Earlier this year, the United States Supreme Court overturned the controversial Roe v. Wade decision returning the regulation of abortion to the states. Since that time, the South Carolina General Assembly has been crafting legislation in response. The South Carolina Senate returned to the State House on Tuesday, October 18th to consider H.5399, a bill that purports to ban abortion with exceptions for rape, incest, and the life of the mother. In days leading up to the return of the Senate, there has been an effort by pro-life groups to encourage senators to bypass the legislative process, accept language adopted by the House of Representatives, and send the bill to Governor McMaster. While I have the fervent desire to save lives and reduce abortions, I and a number of other pro-life senators have serious concerns about the House language.
Before I address those concerns, I want to be clear, I support life. Our society is better when we all support life, and we should codify that support with laws that protect the innocent and the vulnerable. I am comfortable that any review of my public record on this issue would confirm this position. As for this specific issue, I oppose abortion with exceptions for the life and health of the mother, rape, incest, and fatal fetal anomalies - those anomalies that are inconsistent with life outside the womb. Moreover, I have consistently voted that way.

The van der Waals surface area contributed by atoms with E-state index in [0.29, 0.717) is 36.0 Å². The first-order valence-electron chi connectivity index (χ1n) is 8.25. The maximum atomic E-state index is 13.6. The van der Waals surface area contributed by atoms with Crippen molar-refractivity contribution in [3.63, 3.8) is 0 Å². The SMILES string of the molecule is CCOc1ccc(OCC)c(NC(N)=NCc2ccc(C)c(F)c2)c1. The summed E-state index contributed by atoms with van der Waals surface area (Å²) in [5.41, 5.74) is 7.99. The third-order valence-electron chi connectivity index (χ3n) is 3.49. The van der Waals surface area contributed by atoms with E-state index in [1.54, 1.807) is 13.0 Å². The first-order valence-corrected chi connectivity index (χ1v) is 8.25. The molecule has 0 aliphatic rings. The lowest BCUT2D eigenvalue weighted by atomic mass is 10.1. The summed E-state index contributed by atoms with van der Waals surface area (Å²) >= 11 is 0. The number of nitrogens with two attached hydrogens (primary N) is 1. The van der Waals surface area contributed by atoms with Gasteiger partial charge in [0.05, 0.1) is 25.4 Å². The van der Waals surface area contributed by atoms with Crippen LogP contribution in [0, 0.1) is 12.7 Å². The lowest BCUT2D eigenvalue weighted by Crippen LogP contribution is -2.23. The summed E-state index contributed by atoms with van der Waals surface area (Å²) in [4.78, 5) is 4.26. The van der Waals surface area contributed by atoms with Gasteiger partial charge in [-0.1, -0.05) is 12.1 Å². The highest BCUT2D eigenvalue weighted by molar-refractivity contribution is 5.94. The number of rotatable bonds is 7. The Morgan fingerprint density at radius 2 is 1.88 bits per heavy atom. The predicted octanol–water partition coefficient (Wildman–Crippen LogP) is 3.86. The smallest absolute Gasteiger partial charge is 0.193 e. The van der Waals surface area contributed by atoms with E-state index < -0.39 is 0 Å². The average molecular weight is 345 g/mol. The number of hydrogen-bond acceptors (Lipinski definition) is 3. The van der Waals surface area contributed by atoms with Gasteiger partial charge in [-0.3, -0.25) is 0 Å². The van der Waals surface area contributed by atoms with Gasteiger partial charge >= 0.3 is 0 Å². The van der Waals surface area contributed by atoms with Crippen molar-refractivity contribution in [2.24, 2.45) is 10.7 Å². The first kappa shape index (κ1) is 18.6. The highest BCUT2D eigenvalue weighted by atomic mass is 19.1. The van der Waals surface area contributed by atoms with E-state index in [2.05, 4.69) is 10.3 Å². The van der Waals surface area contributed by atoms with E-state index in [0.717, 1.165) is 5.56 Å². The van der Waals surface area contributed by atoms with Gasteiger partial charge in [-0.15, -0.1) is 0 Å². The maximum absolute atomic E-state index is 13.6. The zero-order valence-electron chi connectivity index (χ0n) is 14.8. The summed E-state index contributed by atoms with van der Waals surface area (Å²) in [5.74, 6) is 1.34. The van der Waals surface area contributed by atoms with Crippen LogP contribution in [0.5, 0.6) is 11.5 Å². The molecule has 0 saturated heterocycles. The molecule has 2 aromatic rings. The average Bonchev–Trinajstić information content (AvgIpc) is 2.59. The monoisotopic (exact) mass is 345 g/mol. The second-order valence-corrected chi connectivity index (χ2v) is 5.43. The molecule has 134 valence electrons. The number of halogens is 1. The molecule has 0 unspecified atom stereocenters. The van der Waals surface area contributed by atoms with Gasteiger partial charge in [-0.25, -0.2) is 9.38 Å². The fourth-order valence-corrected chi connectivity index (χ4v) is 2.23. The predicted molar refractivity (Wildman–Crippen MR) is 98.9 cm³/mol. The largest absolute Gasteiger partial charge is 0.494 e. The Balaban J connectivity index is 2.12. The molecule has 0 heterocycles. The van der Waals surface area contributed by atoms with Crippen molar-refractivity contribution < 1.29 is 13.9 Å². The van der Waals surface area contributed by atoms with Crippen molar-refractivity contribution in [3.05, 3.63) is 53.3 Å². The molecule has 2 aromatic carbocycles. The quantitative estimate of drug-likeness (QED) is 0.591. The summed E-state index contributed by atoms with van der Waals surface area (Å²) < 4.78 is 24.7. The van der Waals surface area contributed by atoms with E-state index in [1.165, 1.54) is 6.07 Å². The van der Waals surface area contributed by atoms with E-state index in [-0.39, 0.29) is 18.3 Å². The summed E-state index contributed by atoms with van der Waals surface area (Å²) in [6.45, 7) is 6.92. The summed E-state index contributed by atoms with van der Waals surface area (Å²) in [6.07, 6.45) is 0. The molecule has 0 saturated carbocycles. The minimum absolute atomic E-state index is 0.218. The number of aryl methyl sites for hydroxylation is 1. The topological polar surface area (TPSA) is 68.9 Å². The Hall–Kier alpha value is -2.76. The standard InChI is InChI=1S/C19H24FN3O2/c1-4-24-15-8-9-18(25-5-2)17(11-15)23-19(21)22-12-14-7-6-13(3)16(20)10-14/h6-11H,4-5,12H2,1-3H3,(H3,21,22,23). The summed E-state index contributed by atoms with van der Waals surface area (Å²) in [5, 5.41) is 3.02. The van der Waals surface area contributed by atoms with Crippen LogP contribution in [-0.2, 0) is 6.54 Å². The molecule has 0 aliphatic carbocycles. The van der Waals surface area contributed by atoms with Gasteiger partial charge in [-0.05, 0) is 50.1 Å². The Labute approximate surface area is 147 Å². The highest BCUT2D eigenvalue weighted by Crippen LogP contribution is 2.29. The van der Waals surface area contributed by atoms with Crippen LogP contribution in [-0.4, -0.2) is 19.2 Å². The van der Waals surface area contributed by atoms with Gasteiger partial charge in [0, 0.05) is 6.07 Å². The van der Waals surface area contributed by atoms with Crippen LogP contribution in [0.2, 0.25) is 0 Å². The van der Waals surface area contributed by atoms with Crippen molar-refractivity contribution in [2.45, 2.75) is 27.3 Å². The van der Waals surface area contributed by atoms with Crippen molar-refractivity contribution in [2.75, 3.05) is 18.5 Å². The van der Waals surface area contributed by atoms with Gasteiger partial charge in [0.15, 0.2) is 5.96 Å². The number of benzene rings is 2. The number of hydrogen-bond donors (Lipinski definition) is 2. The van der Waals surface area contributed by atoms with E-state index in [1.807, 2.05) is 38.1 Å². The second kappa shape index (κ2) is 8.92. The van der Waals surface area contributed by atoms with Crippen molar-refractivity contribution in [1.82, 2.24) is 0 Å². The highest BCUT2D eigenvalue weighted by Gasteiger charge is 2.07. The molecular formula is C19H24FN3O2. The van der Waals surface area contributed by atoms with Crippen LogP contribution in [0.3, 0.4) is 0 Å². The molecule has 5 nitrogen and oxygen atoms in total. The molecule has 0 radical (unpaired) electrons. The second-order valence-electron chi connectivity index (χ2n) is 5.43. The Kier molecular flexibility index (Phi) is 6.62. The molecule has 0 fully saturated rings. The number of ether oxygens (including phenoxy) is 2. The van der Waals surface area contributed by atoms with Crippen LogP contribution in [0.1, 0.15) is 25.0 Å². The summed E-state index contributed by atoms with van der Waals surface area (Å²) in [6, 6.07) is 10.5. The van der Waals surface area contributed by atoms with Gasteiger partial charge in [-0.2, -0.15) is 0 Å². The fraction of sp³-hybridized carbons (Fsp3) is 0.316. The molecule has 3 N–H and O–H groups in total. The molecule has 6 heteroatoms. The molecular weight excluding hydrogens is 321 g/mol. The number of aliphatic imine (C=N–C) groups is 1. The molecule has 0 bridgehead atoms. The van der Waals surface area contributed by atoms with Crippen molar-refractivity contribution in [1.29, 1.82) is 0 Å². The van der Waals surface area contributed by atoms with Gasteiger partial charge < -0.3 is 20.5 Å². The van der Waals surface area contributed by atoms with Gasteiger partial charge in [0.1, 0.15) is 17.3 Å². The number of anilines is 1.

As for H.5399 there are four critical problems that make accepting it as the law of the land problematic.
First, the House language does not include an exception for fatal fetal anomalies. These are real, devastating anomalies that arise during pregnancy. Often detected in the first trimester, the House language would require a woman to carry the child for another six months, knowing that the child is not capable of sustaining life after birth. Last year, when the Senate passed the ban on abortions after the detection of a fetal heartbeat, the Senate insisted on an exception for fatal fetal anomalies. That bill would not have passed without that exception. The House knew that and agreed to the exception in the Fetal Heartbeat law. There was good reason to include that exception in the Fetal Heartbeat law. There is good reason to include it now. Not including a fatal fetal anomaly exception in this bill is problematic.
Second, there is real concern that the House bill outlaws some common contraceptives. The House language defines a contraceptive as a device or drug that prevents the fertilization of the egg. But many forms of contraception work to prevent a fertilized egg from implanting in the uterus, which takes place after conception. I will not vote to outlaw contraceptives that have long and established uses. I am unwilling to leave it to the courts to figure out what the legislature meant with ambiguous language.